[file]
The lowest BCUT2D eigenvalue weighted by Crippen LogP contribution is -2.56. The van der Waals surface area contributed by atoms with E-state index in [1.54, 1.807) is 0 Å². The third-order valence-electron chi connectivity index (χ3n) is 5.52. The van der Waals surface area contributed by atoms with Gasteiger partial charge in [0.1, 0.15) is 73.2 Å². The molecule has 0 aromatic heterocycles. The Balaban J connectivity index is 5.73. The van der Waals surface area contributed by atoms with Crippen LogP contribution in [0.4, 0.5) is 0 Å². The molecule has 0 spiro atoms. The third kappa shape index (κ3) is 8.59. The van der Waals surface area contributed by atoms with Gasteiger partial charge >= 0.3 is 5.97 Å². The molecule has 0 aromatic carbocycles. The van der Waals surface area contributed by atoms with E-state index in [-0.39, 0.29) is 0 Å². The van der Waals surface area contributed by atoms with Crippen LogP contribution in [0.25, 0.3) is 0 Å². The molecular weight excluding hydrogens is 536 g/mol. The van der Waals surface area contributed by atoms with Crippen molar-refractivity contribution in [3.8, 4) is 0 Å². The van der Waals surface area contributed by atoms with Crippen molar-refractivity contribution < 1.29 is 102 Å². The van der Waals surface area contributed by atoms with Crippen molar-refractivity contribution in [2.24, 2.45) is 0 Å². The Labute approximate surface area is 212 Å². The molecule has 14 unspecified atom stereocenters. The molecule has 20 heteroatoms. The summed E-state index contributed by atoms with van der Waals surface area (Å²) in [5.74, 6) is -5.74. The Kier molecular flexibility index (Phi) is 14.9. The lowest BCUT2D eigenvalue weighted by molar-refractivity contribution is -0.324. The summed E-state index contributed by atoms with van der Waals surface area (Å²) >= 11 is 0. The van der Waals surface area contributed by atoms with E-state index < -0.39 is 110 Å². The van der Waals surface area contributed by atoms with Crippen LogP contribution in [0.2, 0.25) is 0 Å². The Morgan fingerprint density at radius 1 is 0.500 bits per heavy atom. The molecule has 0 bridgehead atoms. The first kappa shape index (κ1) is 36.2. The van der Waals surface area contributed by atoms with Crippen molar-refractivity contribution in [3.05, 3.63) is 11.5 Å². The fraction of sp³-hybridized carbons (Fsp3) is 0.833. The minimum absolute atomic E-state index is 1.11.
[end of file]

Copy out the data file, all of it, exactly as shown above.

The lowest BCUT2D eigenvalue weighted by Crippen LogP contribution is -2.56. The van der Waals surface area contributed by atoms with E-state index in [1.54, 1.807) is 0 Å². The third-order valence-electron chi connectivity index (χ3n) is 5.52. The van der Waals surface area contributed by atoms with Gasteiger partial charge in [0.1, 0.15) is 73.2 Å². The molecule has 0 aromatic heterocycles. The Balaban J connectivity index is 5.73. The van der Waals surface area contributed by atoms with Crippen LogP contribution in [0.4, 0.5) is 0 Å². The molecule has 0 spiro atoms. The third kappa shape index (κ3) is 8.59. The van der Waals surface area contributed by atoms with Gasteiger partial charge >= 0.3 is 5.97 Å². The molecule has 0 aromatic carbocycles. The van der Waals surface area contributed by atoms with E-state index in [-0.39, 0.29) is 0 Å². The van der Waals surface area contributed by atoms with Crippen LogP contribution in [0.25, 0.3) is 0 Å². The molecular weight excluding hydrogens is 536 g/mol. The van der Waals surface area contributed by atoms with Crippen molar-refractivity contribution in [3.8, 4) is 0 Å². The van der Waals surface area contributed by atoms with Crippen molar-refractivity contribution < 1.29 is 102 Å². The van der Waals surface area contributed by atoms with Crippen molar-refractivity contribution in [2.24, 2.45) is 0 Å². The Labute approximate surface area is 212 Å². The molecule has 14 unspecified atom stereocenters. The molecule has 20 heteroatoms. The summed E-state index contributed by atoms with van der Waals surface area (Å²) in [5.74, 6) is -5.74. The Kier molecular flexibility index (Phi) is 14.9. The lowest BCUT2D eigenvalue weighted by molar-refractivity contribution is -0.324. The summed E-state index contributed by atoms with van der Waals surface area (Å²) >= 11 is 0. The van der Waals surface area contributed by atoms with E-state index < -0.39 is 110 Å². The van der Waals surface area contributed by atoms with Crippen LogP contribution in [0.2, 0.25) is 0 Å². The Morgan fingerprint density at radius 1 is 0.500 bits per heavy atom. The molecule has 0 bridgehead atoms. The first kappa shape index (κ1) is 36.2. The van der Waals surface area contributed by atoms with Crippen molar-refractivity contribution in [3.05, 3.63) is 11.5 Å². The fraction of sp³-hybridized carbons (Fsp3) is 0.833. The minimum absolute atomic E-state index is 1.11.